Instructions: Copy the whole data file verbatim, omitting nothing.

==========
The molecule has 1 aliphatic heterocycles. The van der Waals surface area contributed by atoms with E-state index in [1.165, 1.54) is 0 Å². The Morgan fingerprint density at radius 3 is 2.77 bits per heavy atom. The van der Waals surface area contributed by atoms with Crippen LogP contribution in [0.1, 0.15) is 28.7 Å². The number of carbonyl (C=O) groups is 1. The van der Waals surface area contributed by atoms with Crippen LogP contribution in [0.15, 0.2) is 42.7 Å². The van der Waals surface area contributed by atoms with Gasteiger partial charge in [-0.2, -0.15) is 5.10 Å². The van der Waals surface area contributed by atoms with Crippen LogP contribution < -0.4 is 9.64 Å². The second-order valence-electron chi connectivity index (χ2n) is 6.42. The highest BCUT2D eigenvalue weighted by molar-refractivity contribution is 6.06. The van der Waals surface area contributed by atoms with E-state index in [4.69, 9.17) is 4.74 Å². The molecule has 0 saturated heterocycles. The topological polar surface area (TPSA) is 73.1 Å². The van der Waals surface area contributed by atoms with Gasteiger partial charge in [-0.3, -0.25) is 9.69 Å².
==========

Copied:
The molecule has 1 aliphatic heterocycles. The van der Waals surface area contributed by atoms with E-state index in [1.165, 1.54) is 0 Å². The Morgan fingerprint density at radius 3 is 2.77 bits per heavy atom. The van der Waals surface area contributed by atoms with Crippen LogP contribution in [0.1, 0.15) is 28.7 Å². The number of carbonyl (C=O) groups is 1. The van der Waals surface area contributed by atoms with Crippen LogP contribution in [0.15, 0.2) is 42.7 Å². The van der Waals surface area contributed by atoms with Gasteiger partial charge in [-0.2, -0.15) is 5.10 Å². The van der Waals surface area contributed by atoms with Crippen LogP contribution < -0.4 is 9.64 Å². The second-order valence-electron chi connectivity index (χ2n) is 6.42. The highest BCUT2D eigenvalue weighted by molar-refractivity contribution is 6.06. The van der Waals surface area contributed by atoms with E-state index in [4.69, 9.17) is 4.74 Å². The molecule has 0 saturated heterocycles. The topological polar surface area (TPSA) is 73.1 Å². The van der Waals surface area contributed by atoms with Gasteiger partial charge in [-0.3, -0.25) is 9.69 Å².